I can tell you, as important as my work is to our life, it’s always hard to leave you behind.  When you look at me with those eyes and hold your hand out for me to touch, I want so very much to stay behind, to hold you, to find some way to be with you around the clock, seven days a week, 365 days each year.  That would be awesome!  I wish that I never had to kiss you on the cheek, slip out into the cold, dark night and leave you in the warm covers.  I wish that I could pace the floors of our home while you sleep, watching over you like an angel.  I can’t do that, even though I would love it!  Besides, the real angels need the work.

On the other hand, I know that you need to see me work, so that you will understand it when you are older; so that you will see the necessity and glory of work well done.  Don’t let the world fool you.  We all have work to do, and we must do it.  This will one day include you.  If I could work but did not, and if I stayed home while taking money from others who did work, I would be ashamed.  Ultimately, you would be ashamed of me as well.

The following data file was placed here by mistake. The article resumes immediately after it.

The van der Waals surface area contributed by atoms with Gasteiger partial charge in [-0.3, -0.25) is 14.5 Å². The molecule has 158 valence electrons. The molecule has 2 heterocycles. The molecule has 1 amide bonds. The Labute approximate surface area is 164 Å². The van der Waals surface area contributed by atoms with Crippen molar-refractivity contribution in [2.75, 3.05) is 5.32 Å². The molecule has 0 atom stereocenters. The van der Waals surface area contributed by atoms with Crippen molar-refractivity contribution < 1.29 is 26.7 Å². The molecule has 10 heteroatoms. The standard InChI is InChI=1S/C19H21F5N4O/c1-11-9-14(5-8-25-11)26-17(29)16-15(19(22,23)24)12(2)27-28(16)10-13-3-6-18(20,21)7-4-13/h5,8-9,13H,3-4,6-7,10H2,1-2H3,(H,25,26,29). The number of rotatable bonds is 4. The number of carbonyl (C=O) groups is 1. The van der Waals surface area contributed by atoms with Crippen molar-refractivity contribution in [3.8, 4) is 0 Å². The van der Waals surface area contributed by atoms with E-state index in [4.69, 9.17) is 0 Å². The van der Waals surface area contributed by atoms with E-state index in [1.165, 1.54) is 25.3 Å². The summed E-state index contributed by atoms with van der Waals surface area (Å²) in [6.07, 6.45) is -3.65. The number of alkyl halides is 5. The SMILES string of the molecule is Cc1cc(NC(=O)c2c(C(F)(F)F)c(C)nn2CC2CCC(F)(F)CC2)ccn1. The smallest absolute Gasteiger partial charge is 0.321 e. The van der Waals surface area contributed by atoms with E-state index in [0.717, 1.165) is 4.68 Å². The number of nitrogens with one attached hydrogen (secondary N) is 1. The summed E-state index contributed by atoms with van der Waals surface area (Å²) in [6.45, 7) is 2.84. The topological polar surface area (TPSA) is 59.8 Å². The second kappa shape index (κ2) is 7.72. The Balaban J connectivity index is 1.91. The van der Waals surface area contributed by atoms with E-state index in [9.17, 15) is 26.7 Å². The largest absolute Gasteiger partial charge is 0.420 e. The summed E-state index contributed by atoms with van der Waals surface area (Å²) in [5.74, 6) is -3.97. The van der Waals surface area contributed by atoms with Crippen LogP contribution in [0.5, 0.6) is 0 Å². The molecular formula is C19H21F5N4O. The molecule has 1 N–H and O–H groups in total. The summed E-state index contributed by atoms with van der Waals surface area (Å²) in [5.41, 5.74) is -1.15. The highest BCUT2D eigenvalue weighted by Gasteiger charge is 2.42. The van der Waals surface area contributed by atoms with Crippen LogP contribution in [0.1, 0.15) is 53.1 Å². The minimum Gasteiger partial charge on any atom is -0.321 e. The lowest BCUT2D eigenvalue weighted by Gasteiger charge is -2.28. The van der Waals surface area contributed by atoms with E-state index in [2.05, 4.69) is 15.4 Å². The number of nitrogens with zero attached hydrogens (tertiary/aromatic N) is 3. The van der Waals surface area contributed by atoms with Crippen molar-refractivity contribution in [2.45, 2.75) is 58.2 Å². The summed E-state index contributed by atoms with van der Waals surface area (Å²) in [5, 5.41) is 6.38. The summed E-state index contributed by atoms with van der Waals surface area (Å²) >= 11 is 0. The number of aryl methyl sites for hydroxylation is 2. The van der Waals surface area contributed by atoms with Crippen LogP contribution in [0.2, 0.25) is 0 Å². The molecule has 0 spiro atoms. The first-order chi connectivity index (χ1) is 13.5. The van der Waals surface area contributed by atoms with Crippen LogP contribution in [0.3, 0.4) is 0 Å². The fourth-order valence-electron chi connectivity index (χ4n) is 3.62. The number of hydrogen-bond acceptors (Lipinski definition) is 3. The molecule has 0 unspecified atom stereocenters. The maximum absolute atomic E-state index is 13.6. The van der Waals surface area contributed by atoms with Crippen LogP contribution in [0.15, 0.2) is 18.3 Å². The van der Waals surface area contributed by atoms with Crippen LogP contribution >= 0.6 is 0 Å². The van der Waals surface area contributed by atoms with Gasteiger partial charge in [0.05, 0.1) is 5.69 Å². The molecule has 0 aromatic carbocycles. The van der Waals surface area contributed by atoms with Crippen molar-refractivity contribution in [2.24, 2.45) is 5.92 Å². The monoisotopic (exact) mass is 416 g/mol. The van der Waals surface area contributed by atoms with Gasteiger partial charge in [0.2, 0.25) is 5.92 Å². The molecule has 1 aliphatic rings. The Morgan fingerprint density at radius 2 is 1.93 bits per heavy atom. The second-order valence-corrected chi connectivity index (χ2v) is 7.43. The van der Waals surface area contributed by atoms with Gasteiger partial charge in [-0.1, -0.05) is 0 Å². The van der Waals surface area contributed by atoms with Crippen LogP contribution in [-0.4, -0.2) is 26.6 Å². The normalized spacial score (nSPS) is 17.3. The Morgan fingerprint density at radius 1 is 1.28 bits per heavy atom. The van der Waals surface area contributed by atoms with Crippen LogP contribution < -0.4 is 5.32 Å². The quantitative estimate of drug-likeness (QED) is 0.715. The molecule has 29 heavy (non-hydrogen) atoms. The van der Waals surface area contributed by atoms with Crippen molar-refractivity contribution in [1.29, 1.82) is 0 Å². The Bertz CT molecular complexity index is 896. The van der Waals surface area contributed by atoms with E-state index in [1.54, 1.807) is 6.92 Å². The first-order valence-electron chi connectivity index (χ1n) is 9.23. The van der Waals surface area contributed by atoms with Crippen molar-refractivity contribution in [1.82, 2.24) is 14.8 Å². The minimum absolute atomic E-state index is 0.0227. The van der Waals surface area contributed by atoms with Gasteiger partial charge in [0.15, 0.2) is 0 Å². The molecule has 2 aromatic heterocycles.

So now, that’s why I work.  You must wonder, dear one, what I do when I work.  Isn’t that so?  Well, when I go to work I try to keep other people, and their kids, healthy and safe.  I go to work because people wreck cars and fall down, they break bones and cut their hands.  I go to work because young people get hurt in fights and old people have hearts that grow sick over the long years of their lives.  And because people often become sad and try to hurt themselves.  I go to work because dogs and snakes and bugs bite people.  There are many more reasons I could tell you, but I won’t, because that would make my letter far too long.